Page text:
Reestablishing his notoriety through several successful months of mid-stakes play, in early 2010 Isildur1 was back in action. He continued to play many of the biggest names, albeit this time at a much more sustainable level. He hasn’t really looked back since, and in late 2010 even was granted a lucrative sponsorship deal with the online site PokerStars.

Widely regarded as one of the toughest heads-up No-Limit Hold’em players in the world, his play landed him a huge starting opportunity on his newfound poker site. PokerStars immediately issued a “Superstar Showdown” for Isildur1, which included at least 2,500 hands of heads-up play against the pro, at a minimum of $50/$100 blinds. Similar to the “Durrrr Challenge” which was set in 2009, the play must be spread across four tables simultaneously, with the winner finishing ahead at the end of 2,500 hands or after garnering the sum of their opponents entire match bankroll. Unlike the challenge issued by Dwan however, there isn’t a sidebet being placed on who should end up victorious at the end of play. Several willing participants have already stepped up to take the challenge, and it should be interesting to see who’s to follow in the seemingly never-ending battle against the fearless Isildur1.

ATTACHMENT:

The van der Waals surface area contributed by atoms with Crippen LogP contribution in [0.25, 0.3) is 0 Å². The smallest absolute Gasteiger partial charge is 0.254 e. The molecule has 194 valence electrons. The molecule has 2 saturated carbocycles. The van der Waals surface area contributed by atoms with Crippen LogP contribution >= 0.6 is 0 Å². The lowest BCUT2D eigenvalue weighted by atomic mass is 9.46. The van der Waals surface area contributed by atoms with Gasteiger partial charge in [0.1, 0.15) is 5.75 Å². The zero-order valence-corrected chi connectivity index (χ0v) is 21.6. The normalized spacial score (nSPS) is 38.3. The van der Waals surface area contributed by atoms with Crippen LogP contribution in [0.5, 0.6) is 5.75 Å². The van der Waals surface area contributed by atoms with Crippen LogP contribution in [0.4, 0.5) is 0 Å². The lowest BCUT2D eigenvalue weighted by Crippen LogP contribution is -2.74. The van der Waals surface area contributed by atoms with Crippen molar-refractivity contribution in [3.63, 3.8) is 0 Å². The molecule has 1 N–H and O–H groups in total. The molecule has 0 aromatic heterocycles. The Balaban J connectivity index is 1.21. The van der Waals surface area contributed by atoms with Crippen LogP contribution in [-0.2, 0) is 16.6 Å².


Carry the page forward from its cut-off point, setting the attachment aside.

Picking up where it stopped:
While Isildur1’s identity still remains a mystery, it shouldn’t be long until the Team PokerStars pro is forced to reveal his secret. With his recent sponsorship, most pros are required to take place in a number of live and televised events, and these conditions should be sure to help unveil who the mysterious Swede truly is.

Isildur1 currently plays on both PokerStars and Full Tilt Poker until the same alias. He regularly plays No-Limit Hold’em and Pot-Limit Omaha at stakes $25/$50 and higher.

Update: Viktor Blom came forward as Team PokerStars Pro Isildur1 during Day 1A of the 2011 PokerStars Caribbean Adventure Main Event.